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Study of Risk Factors for Esophageal Cancer in Khorramabad City From 2012 - 2014


avatar Soroush Shamsifar 1 , avatar Saba Sepahvand 2 , * , avatar Sadegh Rezapour 3 , avatar Mahin Adeli 4

1 Student Research Committee, Department of Medical, Medical School, Lorestan University of Medical Sciences, Khorramabad, IR Iran

2 Department of Nursing and Midwifery, Ahvaz Jundishapur University of Medical Sciences, Ahvaz, IR Iran

3 Department of Medical, Lorestan University of Medical Sciences, Khorramabad, IR Iran

4 Department of Biostatistics and Epidemiology, School of Health Sciences, Lorestan University of Medical Sciences, Khorramabad, IR Iran

How to Cite: Shamsifar S, Sepahvand S, Rezapour S, Adeli M. Study of Risk Factors for Esophageal Cancer in Khorramabad City From 2012 - 2014. Jundishapur J Chronic Dis Care. 2016;5(2):e33229.
doi: 10.17795/jjcdc-33229.


Jundishapur Journal of Chronic Disease Care: 5 (2); e33229
Published Online: April 26, 2016
Article Type: Research Article
Received: October 3, 2015
Revised: December 5, 2015
Accepted: December 15, 2015



Esophageal cancer is of major concern worldwide, ranking sixth as the most common cause of cancer mortality. Lifestyles such as cigarette smoking, alcohol consumption, and poor dietary habits have been suggested to be associated with the carcinogenesis of esophageal cancer.


This study aimed to determine the factors affecting and associated with esophageal cancer in Khorramabad city from 2012 to 2014.

Patients and Methods:

This is an analytical study of 48 patients with esophageal cancer, including 80 controls. The patients were selected on the basis of a census. The data were collected using a questionnaire, and Chi-square, t-test, and one way ANOVA analyses were performed using SPSS 19.


In this study, 57.8% males and 42.2% females participated, while the mean age of the patients was 68.46 years old, and the mean age of the healthy individuals was 59.79 years old. The findings of this study showed a family history of cancer, anemia, and smoking, and associations with education, occupation, socioeconomic status, blood group, consumption of hot drinks, as well as a history of gastroesophageal reflux. In addition, there was a significant relationship, but no significant association, between alcohol consumption and esophageal cancer.


According to the results of this study, the necessary measures to modify the risk factors, such as educational programs and changing food consumption patterns in the subjects, are effective, and can reduce the risk of esophageal cancer.

1. Background

Today, cancer is considered to be one of the major health problems worldwide, and the importance of this disease in our country has been growing daily. Cancer is the third most common cause of mortality, and accounts for the second largest group of non-transmissible chronic diseases (1).

Two major histological types of esophageal cancer have been defined: esophageal squamous cell carcinoma (ESCC) and esophageal adenocarcinoma (EAC). While EAC has emerged as the major type in some Western countries, in Asia, ESCC is the predominant type, while EAC remains rare (2).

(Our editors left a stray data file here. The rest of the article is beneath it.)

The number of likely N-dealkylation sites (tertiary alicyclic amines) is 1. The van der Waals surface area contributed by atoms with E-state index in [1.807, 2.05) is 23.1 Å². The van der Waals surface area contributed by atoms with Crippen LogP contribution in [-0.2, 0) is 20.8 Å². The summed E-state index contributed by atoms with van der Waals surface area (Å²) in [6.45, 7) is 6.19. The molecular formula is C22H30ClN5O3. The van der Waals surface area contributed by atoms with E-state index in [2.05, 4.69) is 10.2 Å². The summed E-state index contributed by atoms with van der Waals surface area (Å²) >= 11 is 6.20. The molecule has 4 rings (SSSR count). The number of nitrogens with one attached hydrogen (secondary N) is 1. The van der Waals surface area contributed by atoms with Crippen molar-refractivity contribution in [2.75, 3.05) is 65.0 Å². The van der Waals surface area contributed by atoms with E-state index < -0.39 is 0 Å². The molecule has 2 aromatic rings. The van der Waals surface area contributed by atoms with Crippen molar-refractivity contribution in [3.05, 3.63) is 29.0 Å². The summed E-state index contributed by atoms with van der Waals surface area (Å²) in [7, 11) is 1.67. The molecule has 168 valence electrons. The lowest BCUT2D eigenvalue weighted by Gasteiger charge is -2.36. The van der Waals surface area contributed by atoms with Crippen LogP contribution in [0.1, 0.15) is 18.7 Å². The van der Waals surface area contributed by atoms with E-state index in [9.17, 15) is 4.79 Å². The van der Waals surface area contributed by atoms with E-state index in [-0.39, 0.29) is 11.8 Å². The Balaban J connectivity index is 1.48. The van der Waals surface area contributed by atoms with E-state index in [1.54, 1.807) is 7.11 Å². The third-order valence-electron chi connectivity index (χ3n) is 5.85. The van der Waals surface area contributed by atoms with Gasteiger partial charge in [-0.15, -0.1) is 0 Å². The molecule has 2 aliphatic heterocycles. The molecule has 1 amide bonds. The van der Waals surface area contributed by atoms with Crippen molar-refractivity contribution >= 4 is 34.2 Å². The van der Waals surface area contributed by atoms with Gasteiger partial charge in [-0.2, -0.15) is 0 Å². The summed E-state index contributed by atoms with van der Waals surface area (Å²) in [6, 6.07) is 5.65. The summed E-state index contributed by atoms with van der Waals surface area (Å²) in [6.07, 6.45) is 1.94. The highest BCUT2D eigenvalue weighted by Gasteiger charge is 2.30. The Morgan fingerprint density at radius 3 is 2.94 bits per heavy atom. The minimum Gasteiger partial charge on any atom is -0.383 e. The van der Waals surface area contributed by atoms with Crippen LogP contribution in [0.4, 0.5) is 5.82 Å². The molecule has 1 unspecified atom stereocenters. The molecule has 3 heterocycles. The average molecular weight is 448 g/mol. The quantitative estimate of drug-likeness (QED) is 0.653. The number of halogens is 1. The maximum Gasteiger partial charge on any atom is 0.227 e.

The so-called “Asian esophageal cancer belt” encompasses areas such as Turkey, Iran, and Kazakhstan, as well as northern and central China, with an estimated esophageal squamous carcinoma rate of more than 100 cases/100,000 people per year. Another area with a high incidence of squamous cell carcinoma is southeastern Africa, with rates similar to those observed in Eastern countries. In the United States, from 1975 to 2004, the age-adjusted incidence in white males has increased from 5.76 to 8.34 cases/100,000 people per year at the expense of the adenocarcinoma histological subtype. Nevertheless, squamous carcinoma remains the most common subtype in American black males; however, adenocarcinoma is one of the few cancers that contributes to increased mortality from cancer among all American men (3).

The alarmingly high incidence of ESCC and its equal sex distribution in Iran highlights the likelihood of a very strong environmental risk factor as the main culprit (4). Gross nutritional deficiencies and unbalanced diets have long been suspected to play roles in ESCC risk, particularly in high-risk regions of the world where tobacco smoking and alcohol consumption are not very common (5, 6). Several studies have evaluated the effects of micronutrients, such as beta-carotene, folate, vitamin C, and vitamin E, on the risk of ESCC (7, 8).

Factors that increase or decrease the EC risk include bad habits (tobacco use, alcohol consumption, opium consumption, drinking yerba mate, consumption of hot drinks, consumption of carbonated soft drinks, and eating pickled vegetables), nutritional deficiencies (low intake of fresh fruit and vegetables, and vitamin and mineral deficiencies), medications (non-steroidal anti-inflammatory drugs, medications that relax the lower esophageal sphincter, and H2 receptor antagonists), infections (Helicobacter pylori and human papillomavirus), chemical carcinogens (polycyclic aromatic hydrocarbons, nitrosamines, and acetaldehyde), physiological or pathological predisposing conditions (gastroesophageal acid reflux, hiatal hernia, achalasia, gastric atrophy, and poor oral health), occupational exposure (silica and asbestos), and low socioeconomic status (9).